The main campus is located at Akoka, Yaba, while the Medical Campus of the College of Medicine is located a few kilometers from the main campus at Idi-Araba, Mushin, all on the Lagos mainland. The university has many other residential facilities and services for both staff and students. The University of Lagos has fourteen academic units comprising a broad range of professional faculties and schools. Most faculties are located on the main campus except the Faculties of Pharmacy, Clinical Sciences, Basic Medical Sciences and Dental Sciences, which are located within the College of Medicine in Idi Araba. The College of Medicine is also the site of the Lagos University Teaching Hospital (LUTH). The university also has other centers and institutes in addition to the various departments in its faculties. The academic bodies of the University consist of the full-time undergraduate programs, the Distance Learning Institute (DLI) and the School of Postgraduate studies (full-time and part-time programs) whose dramatic growth has attracted the sobriquet "the Lagoon Lighthouse". The University of Lagos offers many Academic Programs. Areas of education and research are summarized in the table below:

Faculty Departments, programmes, centres, and institutes
Social Sciences[7]
Business Administration[8]
Law [9]
Environmental Sciences[11]
School of Clinical Sciences[14]
School of Basic Medical Sciences[14]
School of Dental Sciences[14]
Institutes, centers, and academic establishments
  • School of Postgraduate Studies
  • Distance Learning Institute
  • Institute for Continuing Education
  • National Centre for Energy Efficiency and Conservation
  • Nigerian Institute of Advanced Legal Studies
  • Confucius Institute
  • Institute of Maritime Studies
  • Institute of Child Health and Primary care
  • Arthur Mbanefo Digital Research center
  • Center for Human Rights
  • Center for Housing Studies
  • Center for Cultural Studies
  • Center for Social Research and Public Policy
  • Center for African Regional Integration and Borderline Studies
  • Center for Entrepreneurship and Corporate Governance
  • Center for Information Technology and Systems (CITS)
  • Julius Pepper Clark Center for the Arts
  • Nigerian Academy of Letters
  • Nigerian Academy of Science
  • Nigerian Academy of Engineers
  • Human Resources Development center
  • African Institute of Business Simulation
  • University of Lagos Women Society
  • International School Lagos
  • Center for General Studies
  • Soroptimist International Braille center


Students' halls of residenceEdit

The university has thirteen halls of residence for undergraduate students and two halls of residence for postgraduate students. A number of students also live in private residences and hostels outside the campuses. However, due to the inevitable annual increase in student population, there are future plans to provide more halls of residence. The existing halls are:

  • King Jaja Hall (male, undergraduate)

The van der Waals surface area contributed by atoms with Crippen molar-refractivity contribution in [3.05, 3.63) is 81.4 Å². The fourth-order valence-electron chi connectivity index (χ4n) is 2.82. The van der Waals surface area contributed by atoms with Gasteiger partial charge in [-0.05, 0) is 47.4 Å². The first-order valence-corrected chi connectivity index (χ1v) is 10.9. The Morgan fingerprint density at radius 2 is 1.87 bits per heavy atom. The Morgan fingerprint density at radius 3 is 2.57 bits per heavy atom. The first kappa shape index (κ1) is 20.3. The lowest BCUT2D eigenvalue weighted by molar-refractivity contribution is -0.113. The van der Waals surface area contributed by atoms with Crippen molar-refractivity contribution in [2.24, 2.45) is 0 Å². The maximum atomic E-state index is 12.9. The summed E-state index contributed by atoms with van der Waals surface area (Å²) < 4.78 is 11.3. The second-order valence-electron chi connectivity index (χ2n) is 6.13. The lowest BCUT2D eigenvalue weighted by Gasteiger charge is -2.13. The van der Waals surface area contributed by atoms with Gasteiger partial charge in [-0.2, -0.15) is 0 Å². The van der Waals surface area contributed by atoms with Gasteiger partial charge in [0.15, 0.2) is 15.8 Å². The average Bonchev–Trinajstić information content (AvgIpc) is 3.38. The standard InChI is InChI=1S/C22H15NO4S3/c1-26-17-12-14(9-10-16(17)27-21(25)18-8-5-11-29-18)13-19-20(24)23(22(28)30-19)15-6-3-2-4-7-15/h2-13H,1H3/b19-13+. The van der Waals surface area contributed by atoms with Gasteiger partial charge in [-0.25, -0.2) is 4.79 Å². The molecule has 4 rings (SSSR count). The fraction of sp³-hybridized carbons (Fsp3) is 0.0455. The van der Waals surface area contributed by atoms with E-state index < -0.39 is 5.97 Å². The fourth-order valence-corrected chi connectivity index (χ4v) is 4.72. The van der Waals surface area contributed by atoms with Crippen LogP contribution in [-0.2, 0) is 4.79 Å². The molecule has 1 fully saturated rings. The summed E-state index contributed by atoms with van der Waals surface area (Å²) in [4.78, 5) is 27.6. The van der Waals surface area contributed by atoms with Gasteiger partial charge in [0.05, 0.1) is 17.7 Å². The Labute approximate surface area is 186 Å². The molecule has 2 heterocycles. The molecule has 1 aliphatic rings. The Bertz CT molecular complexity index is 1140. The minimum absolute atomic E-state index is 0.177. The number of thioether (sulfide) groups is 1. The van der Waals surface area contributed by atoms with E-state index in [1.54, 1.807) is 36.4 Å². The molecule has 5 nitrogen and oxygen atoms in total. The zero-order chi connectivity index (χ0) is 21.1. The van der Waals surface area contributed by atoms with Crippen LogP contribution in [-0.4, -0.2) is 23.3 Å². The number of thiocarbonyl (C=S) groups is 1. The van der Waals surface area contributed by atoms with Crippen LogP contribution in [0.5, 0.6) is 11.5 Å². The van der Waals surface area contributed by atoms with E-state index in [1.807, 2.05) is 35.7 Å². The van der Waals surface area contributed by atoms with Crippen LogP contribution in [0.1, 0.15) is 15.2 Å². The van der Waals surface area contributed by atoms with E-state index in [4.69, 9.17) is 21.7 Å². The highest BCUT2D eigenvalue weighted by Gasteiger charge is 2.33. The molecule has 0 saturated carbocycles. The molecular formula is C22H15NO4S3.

• Jereton Mariere Hall (male, undergraduate)
  • Saburi Biobaku Hall (male, undergraduate)
  • El Kanemi Hall (male, undergraduate)
  • Kofoworola Ademola Hall (female, undergraduate)
  • Moremi Hall (female, undergraduate)
  • Queen Amina Hall (female, undergraduate)
  • Honours Hall (female, undergraduate)
  • Henry Carr Hall (mixed, postgraduate)
  • Erastus Akingbola Hall (mixed, postgraduate)
  • Sodeinde Hall (mixed, postgraduate)
  • Eni-Njoku Hall (male, undergraduate)
  • Aliyu Makama Bida Hall (female, undergraduate)
  • Fagunwa Hall (female, undergraduate)
  • Madam Tinubu Hall (female, undergraduate)


The University of Lagos Library, which is the main library, was established in 1962 and is located close to the Senate Building. It comprises the Gandhi Library, Law Library, Medical Library, and Boulos Engineering Library, among others. The Law Library is a legal depository, which means that it is entitled to request a free copy of every Law book published in Nigeria. The library's collections include more than 500, 000 accessioned volumes of books, 30, 000 periodicals and impressive stocks of rare books, prints and archives. The library also offers access to extensive electronic resources. The library's collections can be accessed through the OPAC system with workstation located within the library. The library has experienced unprecedented development from holding only traditional print materials to designing gateways to networked information. The main library coordinates from the main campus a large number of libraries attached to the various schools, institutes, faculties, and departments of the university, most of which are autonomous. The Library is the hub for academic work in the University. All academic related functions such as teaching, research and learning find their support-base in the library, where all types of documents are categorized for easy access to members of the University community. Other prominent libraries include the Education Library and Taslim Olawale Elias Library.